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Anti-Social Media & Corona

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The historic sweep of COVID-19 across Asia, Europe, and now the United States has simultaneously gone “viral” digitally and across social media, effectively becoming the biggest news story on the planet overnight. 

As is the case with any major developing news story, social media users quickly took to their platforms of choice to not only stay informed but also to share opinions and experiences related to the virus with their audiences. If the growing pandemic can be seen as one repercussion of globalization’s ubiquitousness, then the reaction online can and should be seen as a manifestation of Big Tech’s ubiquitousness in the digital era. 

Itis imperative in this time of crisis that social media is truly a platform for the people, serving the best interests of users who may have no other way to connect with each other and the rest of the world. While Big Tech tyrants have drawn ire in the past for banning users who do not conform to executives’ standards, it is critical that social media platforms serve as a platform for all in these trying times. 

Politicians, policymakers, journalists, and other public-facing leaders use the major tech platforms not only to find out about breaking news, but also as their chief distribution tools to disseminate official information, statements, and press materials to constituents and stakeholders.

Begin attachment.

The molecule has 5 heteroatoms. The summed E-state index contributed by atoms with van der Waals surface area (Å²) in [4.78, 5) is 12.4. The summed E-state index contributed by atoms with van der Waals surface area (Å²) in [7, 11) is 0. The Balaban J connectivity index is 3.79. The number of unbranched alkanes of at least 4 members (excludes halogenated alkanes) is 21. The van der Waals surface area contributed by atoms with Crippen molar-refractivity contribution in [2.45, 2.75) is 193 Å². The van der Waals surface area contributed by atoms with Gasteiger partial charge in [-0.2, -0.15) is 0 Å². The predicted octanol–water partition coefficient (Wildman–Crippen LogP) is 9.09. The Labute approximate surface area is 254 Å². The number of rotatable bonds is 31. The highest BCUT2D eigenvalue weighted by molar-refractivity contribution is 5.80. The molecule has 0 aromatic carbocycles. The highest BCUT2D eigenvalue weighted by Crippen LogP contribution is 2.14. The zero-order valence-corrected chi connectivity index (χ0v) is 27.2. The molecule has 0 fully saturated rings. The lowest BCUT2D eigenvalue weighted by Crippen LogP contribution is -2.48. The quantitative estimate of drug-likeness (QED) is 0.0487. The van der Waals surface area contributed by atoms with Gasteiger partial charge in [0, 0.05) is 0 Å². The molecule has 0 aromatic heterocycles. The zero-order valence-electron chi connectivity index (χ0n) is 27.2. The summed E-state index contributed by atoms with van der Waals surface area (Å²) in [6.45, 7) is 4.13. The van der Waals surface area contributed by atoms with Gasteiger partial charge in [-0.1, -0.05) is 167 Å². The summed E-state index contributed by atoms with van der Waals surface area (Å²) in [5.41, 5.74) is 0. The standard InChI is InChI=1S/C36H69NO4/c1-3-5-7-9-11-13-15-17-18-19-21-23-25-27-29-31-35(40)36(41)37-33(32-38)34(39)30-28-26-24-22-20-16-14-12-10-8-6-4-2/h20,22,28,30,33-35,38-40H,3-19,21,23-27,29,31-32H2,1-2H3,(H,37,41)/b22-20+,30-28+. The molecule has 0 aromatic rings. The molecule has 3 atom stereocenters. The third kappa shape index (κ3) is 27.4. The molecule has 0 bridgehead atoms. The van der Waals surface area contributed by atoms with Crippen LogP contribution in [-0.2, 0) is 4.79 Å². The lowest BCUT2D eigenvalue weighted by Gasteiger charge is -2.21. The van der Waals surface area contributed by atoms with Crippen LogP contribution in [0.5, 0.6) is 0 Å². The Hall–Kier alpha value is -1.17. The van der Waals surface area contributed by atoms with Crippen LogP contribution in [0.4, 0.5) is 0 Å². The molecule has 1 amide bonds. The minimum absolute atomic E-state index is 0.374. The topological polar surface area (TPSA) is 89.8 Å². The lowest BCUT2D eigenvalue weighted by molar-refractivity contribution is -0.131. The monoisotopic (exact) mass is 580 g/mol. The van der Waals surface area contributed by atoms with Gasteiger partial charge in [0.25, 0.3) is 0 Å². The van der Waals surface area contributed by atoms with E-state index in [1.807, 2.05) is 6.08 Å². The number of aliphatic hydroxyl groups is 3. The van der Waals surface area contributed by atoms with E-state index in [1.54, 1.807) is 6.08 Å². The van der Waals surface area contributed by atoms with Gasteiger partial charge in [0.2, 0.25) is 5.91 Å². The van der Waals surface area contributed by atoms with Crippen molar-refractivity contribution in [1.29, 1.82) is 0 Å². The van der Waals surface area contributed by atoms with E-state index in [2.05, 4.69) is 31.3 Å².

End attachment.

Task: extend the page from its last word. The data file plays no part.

So-called social media and tech firms including Parler are at the forefront of facilitating this crucial transmission of information: history will look back on our role at this time as even more important than that of news and media outlets responsible for reporting fairly on the pandemic. Social media is about to serve as the chief record and digital footprint for this novel moment.

With “social distancing” and quarantine measures being put into place intercontinentally to contain the further spread of the virus, so-called social media is about to take on even greater importance: serving its primary function of connecting friends and family who may be isolated from one another, either miles or continents apart. 

In mainland China, for instance, Hubei province — a region roughly the size of the entire country of France — was under a hard quarantine for weeks on end over the Lunar New Year. At one point in time, Chinese authorities had nearly 700 million people — one-tenth of the global population — under some form of quarantine. This was the first time in human history that a quarantine of such proportions had been attempted.

The Chinese Communist Party, widely regarded as one of the world’s most opaque, repressive, and deceptive regimes in history, has long and notoriously upheld a digital firewall that prevents the free transmission of into and out of the country. Policymakers in the US have repeatedly pushed for the wall to come down, so far to no avail.

Now, as the virus has made its way into Europe, the entire nation of Italy finds itself under quarantine after a weeks-long quarantine of the Lombardy region. Still, the number of cases reported continues to balloon, and no end to the quarantine is insight. 

In the United States, travel restrictions have been in place for weeks, with more likely to come as the virus makes its way across the landmass. 

As we have already seen with leading universities including Yale and Harvard asking that students not return from Spring Break, and major corporations such as Walmart and Amazon mandating remote work, there is a very real possibility that, for the first time in American history, citizens will be homebound for extensive periods of time.

During this period, citizens will be turning to social media not only for news, but also for comfort, solidarity, and connectivity. Big Tech firms should be looking for innovative new ways to streamline remote work for companies, while also providing users with a human experience they may otherwise have to go without. 

Elise Rhodes

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